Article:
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Connection types on LinkedIn
If you’re going to use LinkedIn as a networking tool, connecting with people you meet is essential. When looking to connect with someone on LinkedIn, knowing which connection type to select can make a difference in whether your invitation to connect is accepted or ignored.
Let’s take a look at the six different options when inviting someone to connect with you. I’ll give you the literal definition of each connection type, and you can decide on your own if you want to be a little more liberal in your use of the types.
A colleague is someone who worked at the same company with you at the same time that you worked there. Although you may or may not have directly interacted much, they were there when you were there.
This person went to school with you. Technically, it means they were there at the same time that you were, even if you only overlapped by a year, and had absolutely no classes together.
We’ve done business together
This is someone who hired your company to do something, or who you hired to do something. Technically, this would be someone who you actually worked with directly on whatever the project is.
On this one, there’s a spot for email address. It’s important to note that the email you put here does not have to match the email they entered into LinkedIn. This is just the email that will receive the invitation.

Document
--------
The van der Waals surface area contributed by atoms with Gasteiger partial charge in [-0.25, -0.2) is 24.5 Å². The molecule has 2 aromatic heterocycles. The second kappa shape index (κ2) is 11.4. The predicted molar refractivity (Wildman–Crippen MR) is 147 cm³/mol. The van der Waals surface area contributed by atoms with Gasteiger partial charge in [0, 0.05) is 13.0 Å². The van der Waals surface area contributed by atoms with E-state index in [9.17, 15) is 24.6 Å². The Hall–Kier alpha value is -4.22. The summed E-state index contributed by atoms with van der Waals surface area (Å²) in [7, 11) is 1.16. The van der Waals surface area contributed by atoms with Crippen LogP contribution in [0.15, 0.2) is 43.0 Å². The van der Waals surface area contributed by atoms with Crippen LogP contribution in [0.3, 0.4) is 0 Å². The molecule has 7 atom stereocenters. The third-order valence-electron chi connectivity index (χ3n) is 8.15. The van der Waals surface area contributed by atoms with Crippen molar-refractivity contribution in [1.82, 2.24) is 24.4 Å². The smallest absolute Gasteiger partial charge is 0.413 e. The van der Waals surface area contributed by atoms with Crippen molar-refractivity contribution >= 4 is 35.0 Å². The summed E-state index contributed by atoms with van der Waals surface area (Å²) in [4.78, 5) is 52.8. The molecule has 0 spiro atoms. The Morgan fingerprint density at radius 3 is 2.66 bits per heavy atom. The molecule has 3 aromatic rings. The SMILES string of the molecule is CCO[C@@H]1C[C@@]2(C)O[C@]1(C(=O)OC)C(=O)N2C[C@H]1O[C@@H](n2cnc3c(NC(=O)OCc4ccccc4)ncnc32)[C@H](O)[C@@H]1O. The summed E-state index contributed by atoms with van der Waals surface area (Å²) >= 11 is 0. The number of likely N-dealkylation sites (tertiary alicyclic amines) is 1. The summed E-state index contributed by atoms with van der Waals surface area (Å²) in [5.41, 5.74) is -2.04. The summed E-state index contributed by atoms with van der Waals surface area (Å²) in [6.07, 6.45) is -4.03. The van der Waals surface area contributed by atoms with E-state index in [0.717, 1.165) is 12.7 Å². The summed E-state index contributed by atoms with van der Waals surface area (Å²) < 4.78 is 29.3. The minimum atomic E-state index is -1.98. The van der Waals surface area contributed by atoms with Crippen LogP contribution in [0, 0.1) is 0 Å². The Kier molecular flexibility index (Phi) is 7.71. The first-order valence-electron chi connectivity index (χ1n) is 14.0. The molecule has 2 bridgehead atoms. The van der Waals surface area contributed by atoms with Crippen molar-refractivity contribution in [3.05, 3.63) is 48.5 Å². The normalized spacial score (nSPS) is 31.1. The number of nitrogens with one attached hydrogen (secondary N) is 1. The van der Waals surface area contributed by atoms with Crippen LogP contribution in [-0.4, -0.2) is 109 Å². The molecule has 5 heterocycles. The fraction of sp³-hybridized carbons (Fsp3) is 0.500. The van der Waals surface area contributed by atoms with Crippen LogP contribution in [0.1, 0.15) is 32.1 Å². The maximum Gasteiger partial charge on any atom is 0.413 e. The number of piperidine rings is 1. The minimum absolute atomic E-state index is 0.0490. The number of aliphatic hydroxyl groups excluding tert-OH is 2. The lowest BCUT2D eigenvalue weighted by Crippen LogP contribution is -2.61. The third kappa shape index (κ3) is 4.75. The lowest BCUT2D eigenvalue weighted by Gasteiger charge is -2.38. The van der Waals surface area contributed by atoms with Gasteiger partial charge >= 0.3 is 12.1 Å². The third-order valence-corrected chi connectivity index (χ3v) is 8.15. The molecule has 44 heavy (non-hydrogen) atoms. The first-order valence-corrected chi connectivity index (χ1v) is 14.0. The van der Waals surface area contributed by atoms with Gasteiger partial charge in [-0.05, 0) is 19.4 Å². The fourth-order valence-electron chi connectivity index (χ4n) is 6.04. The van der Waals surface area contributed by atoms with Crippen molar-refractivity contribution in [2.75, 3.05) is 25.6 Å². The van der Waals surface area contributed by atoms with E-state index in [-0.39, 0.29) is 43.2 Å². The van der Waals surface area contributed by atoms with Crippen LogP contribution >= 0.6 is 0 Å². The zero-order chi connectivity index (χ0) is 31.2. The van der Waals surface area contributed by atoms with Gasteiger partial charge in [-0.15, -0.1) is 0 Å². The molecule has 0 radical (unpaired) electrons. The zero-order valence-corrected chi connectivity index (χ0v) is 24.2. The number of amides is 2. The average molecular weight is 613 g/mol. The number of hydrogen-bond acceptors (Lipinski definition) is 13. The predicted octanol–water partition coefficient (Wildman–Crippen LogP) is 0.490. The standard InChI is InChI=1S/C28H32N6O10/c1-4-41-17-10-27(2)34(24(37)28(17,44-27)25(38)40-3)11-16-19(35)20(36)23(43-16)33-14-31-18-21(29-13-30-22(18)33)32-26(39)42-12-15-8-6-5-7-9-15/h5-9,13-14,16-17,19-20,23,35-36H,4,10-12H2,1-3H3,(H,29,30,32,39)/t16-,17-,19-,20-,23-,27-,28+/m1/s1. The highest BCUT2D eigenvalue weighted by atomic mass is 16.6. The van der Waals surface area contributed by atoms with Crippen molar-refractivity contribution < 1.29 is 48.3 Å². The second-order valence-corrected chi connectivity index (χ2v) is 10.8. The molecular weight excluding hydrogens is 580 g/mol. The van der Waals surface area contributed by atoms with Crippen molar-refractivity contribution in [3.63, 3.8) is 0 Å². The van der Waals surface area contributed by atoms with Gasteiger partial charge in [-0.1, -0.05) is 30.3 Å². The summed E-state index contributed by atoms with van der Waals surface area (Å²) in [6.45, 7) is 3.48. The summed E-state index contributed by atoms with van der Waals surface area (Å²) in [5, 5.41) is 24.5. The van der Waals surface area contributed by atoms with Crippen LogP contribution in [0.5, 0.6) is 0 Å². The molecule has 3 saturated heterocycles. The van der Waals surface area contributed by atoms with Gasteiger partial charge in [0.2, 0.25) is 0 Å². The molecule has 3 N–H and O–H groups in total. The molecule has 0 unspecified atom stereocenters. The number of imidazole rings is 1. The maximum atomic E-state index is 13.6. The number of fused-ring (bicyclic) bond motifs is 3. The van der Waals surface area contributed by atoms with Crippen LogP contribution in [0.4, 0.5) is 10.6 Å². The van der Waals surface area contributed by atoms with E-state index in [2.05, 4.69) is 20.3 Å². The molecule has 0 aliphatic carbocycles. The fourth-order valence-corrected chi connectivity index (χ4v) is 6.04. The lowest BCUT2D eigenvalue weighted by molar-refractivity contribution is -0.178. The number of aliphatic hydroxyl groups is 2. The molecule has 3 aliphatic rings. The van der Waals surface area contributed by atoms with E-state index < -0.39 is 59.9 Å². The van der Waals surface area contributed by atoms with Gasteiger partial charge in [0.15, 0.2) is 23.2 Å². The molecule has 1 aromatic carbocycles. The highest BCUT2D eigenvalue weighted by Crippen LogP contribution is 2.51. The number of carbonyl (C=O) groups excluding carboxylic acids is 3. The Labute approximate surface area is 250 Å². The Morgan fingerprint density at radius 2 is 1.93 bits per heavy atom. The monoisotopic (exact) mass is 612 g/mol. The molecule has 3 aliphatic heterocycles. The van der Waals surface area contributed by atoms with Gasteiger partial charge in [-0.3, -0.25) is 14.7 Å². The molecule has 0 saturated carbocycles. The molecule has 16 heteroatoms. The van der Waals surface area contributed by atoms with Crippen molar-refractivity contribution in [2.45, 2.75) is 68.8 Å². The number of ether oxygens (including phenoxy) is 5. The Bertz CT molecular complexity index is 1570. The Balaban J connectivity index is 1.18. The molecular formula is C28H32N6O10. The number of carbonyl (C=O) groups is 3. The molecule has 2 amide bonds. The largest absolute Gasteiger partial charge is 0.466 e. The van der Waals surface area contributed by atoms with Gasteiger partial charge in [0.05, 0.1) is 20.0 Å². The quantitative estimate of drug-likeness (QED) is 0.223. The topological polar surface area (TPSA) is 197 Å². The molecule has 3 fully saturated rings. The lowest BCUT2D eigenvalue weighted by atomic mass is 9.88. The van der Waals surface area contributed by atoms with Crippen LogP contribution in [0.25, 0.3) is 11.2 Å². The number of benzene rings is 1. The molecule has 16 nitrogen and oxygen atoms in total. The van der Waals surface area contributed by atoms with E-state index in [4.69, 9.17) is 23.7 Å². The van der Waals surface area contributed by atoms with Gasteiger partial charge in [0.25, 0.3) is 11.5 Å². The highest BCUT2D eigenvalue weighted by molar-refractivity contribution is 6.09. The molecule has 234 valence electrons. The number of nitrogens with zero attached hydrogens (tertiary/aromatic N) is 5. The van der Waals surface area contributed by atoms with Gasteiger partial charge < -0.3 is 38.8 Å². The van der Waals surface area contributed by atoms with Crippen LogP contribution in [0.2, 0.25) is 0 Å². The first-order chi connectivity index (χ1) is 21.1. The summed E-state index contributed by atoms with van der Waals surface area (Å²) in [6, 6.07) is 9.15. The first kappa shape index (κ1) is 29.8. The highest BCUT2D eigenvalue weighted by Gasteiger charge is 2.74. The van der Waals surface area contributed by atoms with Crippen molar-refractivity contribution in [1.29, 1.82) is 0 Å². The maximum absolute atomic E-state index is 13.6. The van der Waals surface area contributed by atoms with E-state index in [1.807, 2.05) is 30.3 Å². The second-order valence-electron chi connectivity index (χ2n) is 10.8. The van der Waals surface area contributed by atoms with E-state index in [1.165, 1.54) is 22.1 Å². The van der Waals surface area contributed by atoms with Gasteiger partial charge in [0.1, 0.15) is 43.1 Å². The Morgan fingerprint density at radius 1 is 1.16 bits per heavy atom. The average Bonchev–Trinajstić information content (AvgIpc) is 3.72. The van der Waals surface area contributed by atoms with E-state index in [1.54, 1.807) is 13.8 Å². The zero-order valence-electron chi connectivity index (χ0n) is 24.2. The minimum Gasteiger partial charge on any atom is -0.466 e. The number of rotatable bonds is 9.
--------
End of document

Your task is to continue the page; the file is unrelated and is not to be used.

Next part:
Let’s say you have a friend named Joe. When he signed up for LinkedIn, he used email@example.com. But you are friends with Joe outside of work, and you only know about his Gmail email address, firstname.lastname@example.org. If you enter that address in, he will still receive your invitation by email, he’ll just get it at his Gmail address. He will still be able to sign into LinkedIn and verify your request.
If you’re active in the LinkedIn Groups at all, this will be a good one for you. This is intended to be used when you are in a group with someone, and have communicated with them enough that they know who you are, and you know who they are.
In fact, if you’re not in a LinkedIn Group with the individual, this one won’t even show up.
This one would be used basically when you know someone, but they’re not close enough to consider a friend. Maybe they’re an acquaintance that you run into at local networking events. Maybe it’s your brother-in-law’s boss that you had a conversation last week. Whatever the case, you know them, but you don’t consider them a friend.
Personally, I never use this one. But I think I’m more liberal in real life about my definition of a friend.
Also note that the email address field in this one acts the same as the email address in the Friend selection.
I don’t know XXX
Yeah, don’t pick this one. You’ll get this message:
LinkedIn says, “Connecting to someone on LinkedIn implies that you know them well.” So they don’t want you to connect with someone you don’t know.
And that’s all there is to it. Again, feel free to use your discretion with these rules. Not everyone is extremely literal with them. But some people are literal with them, and some even go above and beyond in deciding who to connect and not connect with. So keep that in mind when inviting someone to connect with you.
Start making the most of LinkedIn and make some new connections right now!
September 20th, 2011
Tim Priebe is a public speaker, the author of the book Webifiable and the upcoming book Blogify Your Business and the owner of T&S Web Design. You can reach him on Twitter and Facebook with the username timjpriebe.